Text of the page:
A foreign state shall not be immune from the jurisdiction of courts of the United States or of the States in any case--. . . in which money damages are sought against a foreign state for personal injury or death that was caused by an act of torture, extrajudicial killing, aircraft sabotage, [or] hostage taking[,] . . . except that the court shall decline to hear a claim under this paragraph-- (A) if the foreign state was not designated as a state sponsor of terrorism under section 6(j) of the Export Administration Act (50 U.S.C. App. 2405(j)) or section 620A of the Foreign Assistance Act of 1961 (22 U.S.C. § 2371) at the time the act occurred . . . .
28 U.S.C. § 1605(a)(7).
Contrary to Libya's claim, this statute merely confirms the power (jurisdiction) of the Courts of the United States to hear and determine all the controversies between citizens of the United States and foreign States and provides that the Courts shall "decline" to hear claims against nations not designated as "terrorist" states but quite apparently leaves open, i.e., in the discretion of the Court, the power to hear claims against those nations so designated.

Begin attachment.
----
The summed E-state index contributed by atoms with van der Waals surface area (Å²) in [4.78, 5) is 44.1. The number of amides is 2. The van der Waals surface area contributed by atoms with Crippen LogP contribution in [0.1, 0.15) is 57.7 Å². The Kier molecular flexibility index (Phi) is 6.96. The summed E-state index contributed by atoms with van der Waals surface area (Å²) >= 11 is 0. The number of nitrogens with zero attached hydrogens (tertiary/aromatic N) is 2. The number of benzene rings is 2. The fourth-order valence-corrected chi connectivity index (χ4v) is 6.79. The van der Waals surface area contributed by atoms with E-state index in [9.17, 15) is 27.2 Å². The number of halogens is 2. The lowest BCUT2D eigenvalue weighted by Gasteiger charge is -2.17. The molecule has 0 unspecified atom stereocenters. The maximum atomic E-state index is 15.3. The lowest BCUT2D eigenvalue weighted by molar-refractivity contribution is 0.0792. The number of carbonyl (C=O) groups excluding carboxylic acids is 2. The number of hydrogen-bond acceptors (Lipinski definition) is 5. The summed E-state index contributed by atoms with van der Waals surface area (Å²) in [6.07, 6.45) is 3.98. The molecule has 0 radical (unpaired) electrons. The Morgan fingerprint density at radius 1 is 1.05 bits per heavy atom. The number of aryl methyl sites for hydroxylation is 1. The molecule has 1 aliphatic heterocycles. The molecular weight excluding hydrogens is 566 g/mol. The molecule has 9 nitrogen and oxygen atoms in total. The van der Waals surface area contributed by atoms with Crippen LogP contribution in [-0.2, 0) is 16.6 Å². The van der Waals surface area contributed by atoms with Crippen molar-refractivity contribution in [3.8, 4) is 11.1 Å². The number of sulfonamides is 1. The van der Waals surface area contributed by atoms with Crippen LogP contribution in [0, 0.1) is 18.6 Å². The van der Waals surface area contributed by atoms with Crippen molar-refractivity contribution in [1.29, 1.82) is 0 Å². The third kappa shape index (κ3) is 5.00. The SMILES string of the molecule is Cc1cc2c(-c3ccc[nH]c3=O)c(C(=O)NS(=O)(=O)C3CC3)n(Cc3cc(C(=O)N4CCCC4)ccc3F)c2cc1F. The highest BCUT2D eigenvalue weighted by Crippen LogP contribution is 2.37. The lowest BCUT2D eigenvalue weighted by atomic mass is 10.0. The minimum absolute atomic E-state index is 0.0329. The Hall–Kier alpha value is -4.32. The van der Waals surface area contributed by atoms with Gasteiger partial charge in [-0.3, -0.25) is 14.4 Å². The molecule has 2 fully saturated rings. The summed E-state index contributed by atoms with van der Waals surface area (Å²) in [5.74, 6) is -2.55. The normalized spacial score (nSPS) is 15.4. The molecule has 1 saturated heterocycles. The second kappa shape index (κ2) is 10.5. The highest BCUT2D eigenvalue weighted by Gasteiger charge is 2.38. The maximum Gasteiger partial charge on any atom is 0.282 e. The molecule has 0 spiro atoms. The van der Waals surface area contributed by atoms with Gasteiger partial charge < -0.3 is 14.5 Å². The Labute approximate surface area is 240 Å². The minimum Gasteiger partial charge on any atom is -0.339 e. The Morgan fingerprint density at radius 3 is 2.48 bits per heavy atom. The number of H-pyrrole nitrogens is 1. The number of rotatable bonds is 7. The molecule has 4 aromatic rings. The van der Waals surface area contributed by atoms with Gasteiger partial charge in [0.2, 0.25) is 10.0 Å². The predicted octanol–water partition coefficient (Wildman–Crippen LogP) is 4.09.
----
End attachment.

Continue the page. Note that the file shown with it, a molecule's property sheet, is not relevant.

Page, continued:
This does not change, but instead is very much in accord with both the "traditional office" (defendant's words) of the State Department's "suggestion of immunity" when sovereign immunity is viewed as the Second Circuit has said it should be, namely, as a defense "after jurisdiction has been acquired" by the Courts (as it has been in the case at bar). This was explained by the Court of Appeals for the Second Circuit in Petrol Shipping Corp. v. Kingdom of Greece, 360 F.2d 103 (2d Cir.), cert. denied, 385 U.S. 931, 87 S. Ct. 291, 17 L. Ed. 2d 213 (1966), as follows: